Tell the truth. Make it rhyme. Put the important words in the best spots. Don’t instruct the listener. Just tell the story. If you pick good stories the songs will be better. I’m vigilant with the language I use when characters are in the song. Does the guy pick up a shovel or does he pick up a spade? Depends where he’s from. You have to think these things through and it’s worth the time. Also, there are words you just don’t want to sing. A co-writer tried to use the word “spaghetti” in a song once. I would go the mat on that one. I’m not singing the word “spaghetti” in a song for love nor money.
What sort of things inspire you to write?
That list is just too long. I’m moved by people’s stories and the bravery people find in small ways and big ways in their lives. Nothing is as moving to me than someone who struggles to find a place for themselves in this world and won’t be denied. People are amazing creatures. The mysteries of love. Love can be so huge it causes people to destroy themselves and so fragile that it turns to ash in the wind. This world is as mysterious beautiful and frightening as you think it is…and more.
What’s a song on Hang Your Hopes that you’re particularly proud of and why?
I’m pretty happy with “I Might Be Broken Now.” It’s a very small song with a very complicated subtext. That’s a tricky combination to conjure up. I wrote it with Amanda Shires while we were breaking up. Writing a break up song while you are breaking up with the person you are breaking up with is confusing. It’s like helping a thief break into your house. “There’s the jewelry. Here’s the gun and the album collection…” It worked this time but I don’t want to try it again I don’t think.
What’s a lyric or verse from the album you’re a fan of?
His belt is cracked a couple extra holes
With the leather punch from the inside tools
Underneath the sink with the Kiwi shine
Black for black and red for brown
Is it easier, or harder to write songs, the more you write?
It’s both. It’s harder to find ideas as you use up the good ones but of course your skills get better so it’s easier to shape the good ideas into songs because you’re better with the tools.
Are there any words you love or hate?
No, it’s all about placement. You can use “spaghetti” in a song but there’s something inherently comical about the word so it’s going to color the other words around it. You know? It’s like painting, if you use that crimson up next to that green but it’s going to change how the green looks.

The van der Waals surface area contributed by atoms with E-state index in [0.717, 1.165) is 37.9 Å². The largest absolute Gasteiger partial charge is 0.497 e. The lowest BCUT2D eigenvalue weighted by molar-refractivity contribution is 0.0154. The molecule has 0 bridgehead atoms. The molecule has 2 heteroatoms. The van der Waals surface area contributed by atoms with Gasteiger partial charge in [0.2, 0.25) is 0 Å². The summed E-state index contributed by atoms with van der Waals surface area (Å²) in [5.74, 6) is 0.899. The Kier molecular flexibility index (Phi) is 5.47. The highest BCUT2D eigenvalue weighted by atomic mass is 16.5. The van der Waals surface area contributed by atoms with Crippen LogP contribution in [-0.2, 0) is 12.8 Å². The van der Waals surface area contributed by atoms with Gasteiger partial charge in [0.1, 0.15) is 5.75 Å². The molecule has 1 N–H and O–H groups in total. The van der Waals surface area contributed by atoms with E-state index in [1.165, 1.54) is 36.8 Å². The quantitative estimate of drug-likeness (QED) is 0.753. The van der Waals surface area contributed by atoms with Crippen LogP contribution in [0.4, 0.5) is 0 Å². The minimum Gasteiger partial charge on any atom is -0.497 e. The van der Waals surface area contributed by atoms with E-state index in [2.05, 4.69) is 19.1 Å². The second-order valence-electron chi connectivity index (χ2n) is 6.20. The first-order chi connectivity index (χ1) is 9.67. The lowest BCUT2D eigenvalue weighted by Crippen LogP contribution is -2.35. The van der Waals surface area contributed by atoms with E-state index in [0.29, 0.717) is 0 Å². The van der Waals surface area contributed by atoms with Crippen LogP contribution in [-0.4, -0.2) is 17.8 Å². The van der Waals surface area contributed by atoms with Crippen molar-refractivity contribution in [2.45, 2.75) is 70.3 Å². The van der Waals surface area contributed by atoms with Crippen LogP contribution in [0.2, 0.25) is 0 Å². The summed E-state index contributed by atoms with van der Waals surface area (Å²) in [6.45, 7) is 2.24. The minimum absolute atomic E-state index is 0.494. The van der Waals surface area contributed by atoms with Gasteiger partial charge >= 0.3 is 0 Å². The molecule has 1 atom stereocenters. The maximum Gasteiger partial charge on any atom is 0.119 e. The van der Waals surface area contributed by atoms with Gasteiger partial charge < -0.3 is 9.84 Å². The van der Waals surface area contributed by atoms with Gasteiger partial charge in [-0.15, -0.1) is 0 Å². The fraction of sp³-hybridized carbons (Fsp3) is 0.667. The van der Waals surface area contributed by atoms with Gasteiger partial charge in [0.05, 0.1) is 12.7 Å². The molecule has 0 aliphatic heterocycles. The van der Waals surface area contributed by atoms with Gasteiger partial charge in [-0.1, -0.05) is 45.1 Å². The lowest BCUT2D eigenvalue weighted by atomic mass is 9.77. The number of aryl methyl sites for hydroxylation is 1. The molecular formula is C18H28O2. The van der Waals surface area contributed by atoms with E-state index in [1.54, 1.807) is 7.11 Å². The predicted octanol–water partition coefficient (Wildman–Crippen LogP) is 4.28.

The most annoying thing about songwriting is….
I would say finding a great idea then discovering it’s been done. I had a great little song called “When The Money Runs Out” The chorus was just the line “What are we gonna do when the money runs out” It was pretty good. I kept coming back to it. One day I was listening to a David Grey CD and all of a sudden there’s my song, “What are we gonna do when the money runs out” That one bummed me out. I’ve been working on a song called “Digging Ditches” for a couple years. I heard Sam Baker’s new CD. He has a song called “Ditch” and I immediately sent him a note. “You son of a bitch I had my “ditch” song for two years!” It’s very disappointing, particularly when the other song is good. If it’s not good sometimes you just say, “screw it.”
What’s a song of yours that’s really touched people?
There is a song called “Haunted Man” from my first CD. It’s a hard song to sing. It’s quite raw and open-hearted. It’s a song about wanting to move on and openly admitting that you can’t move on yet. You will, but not yet. After the album came out I received a note from a woman in Europe who’s husband had committed suicide. It was shocking to me. Her note was lovely and of course tragic but I think the open nature of the narrator in the song sort of made sense to her somehow. Songs can work in ways you don’t expect. A lot of people have talked to me about “Broke Down” over the years but when someone wants to talk about “Haunted Man” I sort of tighten up a bit. It’s not easy to talk about.
If you could co-write with anyone living or dead, who would it be?
Tough question. In my secret heart my dream would be to hear Ray Charles or Otis Redding sing something I wrote. Ain’t gonna happen. In terms of co-writing I think Leonard Cohen would be an education.
Who do you consider an underrated songwriter?
Willie Deville, Amanda Shires, Dolly Parton, Eminem, Taylor Swift is a good writer. You see great songwriting missed by the public when the act works in a genre where that’s not really the focus of the act if you know what I mean? Dolly wrote “Coat of Many Colors.” I mean c’mon people. The Nashville world knows that but I think Dolly’s presence is so forceful people don’t realize. This is a hard conversation to have because as a songwriter it’s a very different conversation than you would have with someone who doesn’t write. Mike Cooley from Drive By Truckers is absolutely great.
What do you consider to be the perfect song?
“Unwed Fathers” by Bobby Braddock and John Prine. Just look at the first two lines: “In an Appalachian, greyhound station she sits there waiting, in a family way” It’s 16 perfect lines that reveal an entire story with all the weight and beauty the story deserves. Show me two better opening lines and I’ll give you my guitar. It’s so potent, there’s no waste, not one extra word. It’s perfect to me. It’s like a Raymond Chandler story in song. Beautiful, moving, cinematic, efficient and powerful. It’s a perfect song. They’re hard to come by. I’m glad you only asked me for one.